MARK: Jeez, I can’t believe I’m still typing. This was an action-packed few days! So, in Amarillo, TX this morning the local NBC-TV affiliate (KAMR) was there to interview us! They have a weekly series on families doing stuff together, so our trip kinda fit in. (Note, this gig was due entirely to the amazing promotional efforts of my friend Tyler Jensen who, out of sheer kindness, sent out a funny email to media outlets all over the known world, telling them about our road-trip. Thanks, Tyler! You da best!) for the interview, Evan stole the show when he described the camping experience and gave an enthusiastic, detailed tour of the van. They loved him so much they ran out of videotape filming him. No kidding!
The series runs every Friday, part of the local evening news. Our story is scheduled for four Fridays AFTER this Friday. Faith, the local news anchor (she was the one doing the interviews!) promises to let me know when it runs, and how I can get a copy of it. I’ll get the word out when I have access to the video. :-)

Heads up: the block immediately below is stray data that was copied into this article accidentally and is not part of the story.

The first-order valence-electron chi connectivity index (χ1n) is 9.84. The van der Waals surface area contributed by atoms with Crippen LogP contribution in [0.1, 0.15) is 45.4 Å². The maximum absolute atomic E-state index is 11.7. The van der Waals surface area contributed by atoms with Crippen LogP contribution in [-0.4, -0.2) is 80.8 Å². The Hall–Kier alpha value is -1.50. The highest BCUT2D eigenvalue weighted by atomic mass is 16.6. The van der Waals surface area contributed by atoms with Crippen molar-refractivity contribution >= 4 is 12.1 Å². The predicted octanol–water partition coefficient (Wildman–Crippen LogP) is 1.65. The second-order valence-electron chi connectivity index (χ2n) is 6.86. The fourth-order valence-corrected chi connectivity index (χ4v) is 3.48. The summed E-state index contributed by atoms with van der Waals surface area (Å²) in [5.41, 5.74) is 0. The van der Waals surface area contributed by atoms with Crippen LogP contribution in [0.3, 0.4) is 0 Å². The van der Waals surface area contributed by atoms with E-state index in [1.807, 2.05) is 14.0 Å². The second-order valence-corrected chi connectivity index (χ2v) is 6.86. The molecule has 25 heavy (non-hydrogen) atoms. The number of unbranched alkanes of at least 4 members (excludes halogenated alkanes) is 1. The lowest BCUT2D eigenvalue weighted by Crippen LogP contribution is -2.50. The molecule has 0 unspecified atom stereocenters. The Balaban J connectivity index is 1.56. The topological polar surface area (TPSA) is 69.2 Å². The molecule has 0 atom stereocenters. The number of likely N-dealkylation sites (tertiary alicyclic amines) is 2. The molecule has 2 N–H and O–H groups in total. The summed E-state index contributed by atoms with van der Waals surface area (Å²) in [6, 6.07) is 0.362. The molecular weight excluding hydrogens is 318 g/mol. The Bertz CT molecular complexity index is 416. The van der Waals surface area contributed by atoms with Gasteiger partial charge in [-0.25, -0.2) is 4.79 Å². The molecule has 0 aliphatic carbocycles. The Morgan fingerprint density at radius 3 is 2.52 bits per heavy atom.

KIMBERLY WILLIS HOLT
We were very lucky to meet up with Kimberly Willis Holt and her husband Jerry for coffee. Kimberly is the New York Times bestselling author of such books as When Zachary Beaver Came to Town, My Louisiana Sky and Waiting For Gregory. Such nice people! We ended up chatting for quite a while. :-)
Finally, here’s a picture of Samantha Adkins and Cassie Mason, two soon-to-be high-school seniors who we met in Amarillo. Among other things we talked about Harry Potter and his unknown fate—which will be known later this week. Nice to meet you, Samantha and Cassie!
Next stop: Santa Fe!